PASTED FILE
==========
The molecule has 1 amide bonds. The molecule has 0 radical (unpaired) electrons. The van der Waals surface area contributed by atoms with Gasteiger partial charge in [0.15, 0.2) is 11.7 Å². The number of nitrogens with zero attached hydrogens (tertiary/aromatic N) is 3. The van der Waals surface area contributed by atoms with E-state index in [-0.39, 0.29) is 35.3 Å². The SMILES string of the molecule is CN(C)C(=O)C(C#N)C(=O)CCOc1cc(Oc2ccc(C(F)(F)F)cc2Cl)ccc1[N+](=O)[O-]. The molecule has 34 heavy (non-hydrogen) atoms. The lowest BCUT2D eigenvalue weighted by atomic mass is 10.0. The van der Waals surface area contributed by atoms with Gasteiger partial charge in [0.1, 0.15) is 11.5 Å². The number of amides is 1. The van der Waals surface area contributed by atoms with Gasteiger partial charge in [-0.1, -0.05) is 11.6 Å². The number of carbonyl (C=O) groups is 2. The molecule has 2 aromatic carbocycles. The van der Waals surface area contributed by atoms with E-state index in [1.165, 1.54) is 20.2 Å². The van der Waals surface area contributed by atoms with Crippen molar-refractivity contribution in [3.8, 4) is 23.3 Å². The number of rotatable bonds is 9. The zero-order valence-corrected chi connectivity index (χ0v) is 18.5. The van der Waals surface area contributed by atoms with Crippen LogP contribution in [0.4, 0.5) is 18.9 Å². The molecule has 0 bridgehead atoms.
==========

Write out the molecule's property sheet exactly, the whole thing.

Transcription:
The molecule has 1 amide bonds. The molecule has 0 radical (unpaired) electrons. The van der Waals surface area contributed by atoms with Gasteiger partial charge in [0.15, 0.2) is 11.7 Å². The number of nitrogens with zero attached hydrogens (tertiary/aromatic N) is 3. The van der Waals surface area contributed by atoms with E-state index in [-0.39, 0.29) is 35.3 Å². The SMILES string of the molecule is CN(C)C(=O)C(C#N)C(=O)CCOc1cc(Oc2ccc(C(F)(F)F)cc2Cl)ccc1[N+](=O)[O-]. The molecule has 34 heavy (non-hydrogen) atoms. The lowest BCUT2D eigenvalue weighted by atomic mass is 10.0. The van der Waals surface area contributed by atoms with Gasteiger partial charge in [0.1, 0.15) is 11.5 Å². The number of amides is 1. The van der Waals surface area contributed by atoms with Gasteiger partial charge in [-0.1, -0.05) is 11.6 Å². The number of carbonyl (C=O) groups is 2. The molecule has 2 aromatic carbocycles. The van der Waals surface area contributed by atoms with E-state index in [1.165, 1.54) is 20.2 Å². The van der Waals surface area contributed by atoms with Crippen molar-refractivity contribution in [3.8, 4) is 23.3 Å². The number of rotatable bonds is 9. The zero-order valence-corrected chi connectivity index (χ0v) is 18.5. The van der Waals surface area contributed by atoms with Crippen LogP contribution in [0.4, 0.5) is 18.9 Å². The molecule has 0 bridgehead atoms.